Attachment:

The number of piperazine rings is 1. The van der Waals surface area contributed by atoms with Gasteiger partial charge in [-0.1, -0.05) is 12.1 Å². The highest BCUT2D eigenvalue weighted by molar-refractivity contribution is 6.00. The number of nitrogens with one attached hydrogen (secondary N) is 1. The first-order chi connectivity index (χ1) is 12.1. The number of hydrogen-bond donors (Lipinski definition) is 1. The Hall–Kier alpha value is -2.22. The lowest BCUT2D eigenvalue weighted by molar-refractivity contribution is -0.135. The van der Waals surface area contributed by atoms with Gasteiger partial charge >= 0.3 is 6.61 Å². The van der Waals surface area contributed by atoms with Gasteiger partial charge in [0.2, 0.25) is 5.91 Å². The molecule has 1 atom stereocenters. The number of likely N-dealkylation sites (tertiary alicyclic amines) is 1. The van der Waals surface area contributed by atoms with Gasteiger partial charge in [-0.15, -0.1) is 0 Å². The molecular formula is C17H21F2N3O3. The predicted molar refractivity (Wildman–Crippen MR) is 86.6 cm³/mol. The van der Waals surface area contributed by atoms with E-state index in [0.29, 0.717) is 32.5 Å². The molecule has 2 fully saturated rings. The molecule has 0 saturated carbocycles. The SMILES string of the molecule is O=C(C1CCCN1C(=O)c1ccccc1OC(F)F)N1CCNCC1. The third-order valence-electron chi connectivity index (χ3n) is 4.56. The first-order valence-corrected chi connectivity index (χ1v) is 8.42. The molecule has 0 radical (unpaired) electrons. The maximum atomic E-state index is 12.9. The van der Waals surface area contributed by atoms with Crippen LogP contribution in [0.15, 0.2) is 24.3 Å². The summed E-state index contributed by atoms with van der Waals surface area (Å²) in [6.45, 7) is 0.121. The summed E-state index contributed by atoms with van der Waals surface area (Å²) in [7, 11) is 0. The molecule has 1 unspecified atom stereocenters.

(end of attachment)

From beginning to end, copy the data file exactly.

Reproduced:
The number of piperazine rings is 1. The van der Waals surface area contributed by atoms with Gasteiger partial charge in [-0.1, -0.05) is 12.1 Å². The highest BCUT2D eigenvalue weighted by molar-refractivity contribution is 6.00. The number of nitrogens with one attached hydrogen (secondary N) is 1. The first-order chi connectivity index (χ1) is 12.1. The number of hydrogen-bond donors (Lipinski definition) is 1. The Hall–Kier alpha value is -2.22. The lowest BCUT2D eigenvalue weighted by molar-refractivity contribution is -0.135. The van der Waals surface area contributed by atoms with Gasteiger partial charge >= 0.3 is 6.61 Å². The van der Waals surface area contributed by atoms with Gasteiger partial charge in [0.2, 0.25) is 5.91 Å². The molecule has 1 atom stereocenters. The number of likely N-dealkylation sites (tertiary alicyclic amines) is 1. The van der Waals surface area contributed by atoms with Gasteiger partial charge in [-0.15, -0.1) is 0 Å². The molecular formula is C17H21F2N3O3. The predicted molar refractivity (Wildman–Crippen MR) is 86.6 cm³/mol. The van der Waals surface area contributed by atoms with E-state index in [0.29, 0.717) is 32.5 Å². The molecule has 2 fully saturated rings. The molecule has 0 saturated carbocycles. The SMILES string of the molecule is O=C(C1CCCN1C(=O)c1ccccc1OC(F)F)N1CCNCC1. The third-order valence-electron chi connectivity index (χ3n) is 4.56. The first-order valence-corrected chi connectivity index (χ1v) is 8.42. The molecule has 0 radical (unpaired) electrons. The maximum atomic E-state index is 12.9. The van der Waals surface area contributed by atoms with Crippen LogP contribution in [0.15, 0.2) is 24.3 Å². The summed E-state index contributed by atoms with van der Waals surface area (Å²) in [6.45, 7) is 0.121. The summed E-state index contributed by atoms with van der Waals surface area (Å²) in [7, 11) is 0. The molecule has 1 unspecified atom stereocenters.